Much of the work performed by a Dog Trainer is working directly with people. When starting a dog training career you must recognize that not all of your time is spent in the company of dogs. Much of your teaching and skill coaching will be with dog owners, the two legged member of the team.  Effective dog trainers must be effective people trainers and they recognize that professional training requires planning and preparation and a presentation method that  ensures what you are teaching is actually being learned.


When preparing for a training session you must consider the 5 ‘W’s:

1. What are you training?

2. Where are you training?

3. When are you training?

4. Why are you training and

5. Who are you training?

Before you begin the actual training session you need to fully understand what exactly you plan to teach.  What are the individual skill elements in the course? Do you have a copy of the course curriculum? Are you qualified to teach the course? Do you have all the homework handouts and training equipment you will need?  You not only need to know the skills you will be training but to what level. Are you teaching a ‘sit’, or are you teaching a ‘sit/maintain’.  If it is a ‘sit/maintain’, how long is the maintain behavior expected and at what distance from yourself will you expect the ‘sit’ behavior to be performed?  The “What” you are training needs to have a finite objective that is clearly defined and attainable.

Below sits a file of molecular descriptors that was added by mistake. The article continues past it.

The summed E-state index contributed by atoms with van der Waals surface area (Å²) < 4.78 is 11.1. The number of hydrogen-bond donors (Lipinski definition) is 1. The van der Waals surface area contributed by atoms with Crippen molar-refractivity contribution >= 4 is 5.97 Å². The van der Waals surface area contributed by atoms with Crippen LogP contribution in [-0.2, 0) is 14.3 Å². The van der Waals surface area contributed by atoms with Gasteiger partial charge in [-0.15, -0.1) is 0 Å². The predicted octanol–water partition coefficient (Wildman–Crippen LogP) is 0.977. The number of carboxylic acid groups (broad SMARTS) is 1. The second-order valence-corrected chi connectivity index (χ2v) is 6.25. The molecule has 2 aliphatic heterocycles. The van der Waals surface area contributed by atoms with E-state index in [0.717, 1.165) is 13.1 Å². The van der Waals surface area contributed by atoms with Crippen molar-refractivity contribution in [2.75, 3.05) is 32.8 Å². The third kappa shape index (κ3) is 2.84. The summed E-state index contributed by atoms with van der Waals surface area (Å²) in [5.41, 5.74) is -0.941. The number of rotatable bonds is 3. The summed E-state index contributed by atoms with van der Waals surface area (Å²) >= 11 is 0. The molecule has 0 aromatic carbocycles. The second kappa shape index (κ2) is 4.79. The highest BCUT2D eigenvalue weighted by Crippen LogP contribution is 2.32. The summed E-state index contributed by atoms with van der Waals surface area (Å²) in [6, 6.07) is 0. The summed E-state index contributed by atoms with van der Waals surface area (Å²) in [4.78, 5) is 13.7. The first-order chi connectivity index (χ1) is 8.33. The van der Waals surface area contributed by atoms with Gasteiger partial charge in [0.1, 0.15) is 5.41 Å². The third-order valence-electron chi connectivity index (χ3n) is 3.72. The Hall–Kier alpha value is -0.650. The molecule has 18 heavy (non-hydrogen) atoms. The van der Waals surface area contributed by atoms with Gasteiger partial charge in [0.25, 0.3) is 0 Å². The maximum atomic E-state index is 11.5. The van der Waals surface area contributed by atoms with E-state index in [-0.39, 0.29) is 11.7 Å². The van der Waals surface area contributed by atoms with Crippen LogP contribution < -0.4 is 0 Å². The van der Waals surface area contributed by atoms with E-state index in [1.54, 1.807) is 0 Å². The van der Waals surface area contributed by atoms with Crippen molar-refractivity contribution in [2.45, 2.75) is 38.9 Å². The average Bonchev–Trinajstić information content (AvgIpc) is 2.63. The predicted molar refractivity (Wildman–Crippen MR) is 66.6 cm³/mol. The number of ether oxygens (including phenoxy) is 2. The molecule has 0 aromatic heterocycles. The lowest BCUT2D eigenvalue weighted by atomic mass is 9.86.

Next on the list is where are you conducting the training session? Have you secured the correct location? Does it conform to the necessary safety criteria? Is the area suitable for the type of training you will be doing? Do you have a selection of different locations available so skills learned at one location can be tested in new environments with new and different distractions?  Frequent repetition in various scenarios ensures the skill is truly learned so the student can not only generalize in new situations but can also discriminate when appropriate.  Also is your training environment suitable for any disabled or impaired individuals?


The third ‘W’ to be considered when preparing for a training class is when are you training, what day and what time of the day? Is your class time correctly posted and have you updated your students by email or phone if anything has changed.  Do you know how to get there so you arrive in a timely manner, at least 20 minutes prior to the class start time? If it is an evening classes will there be enough light? Will the forecasted weather affect the class?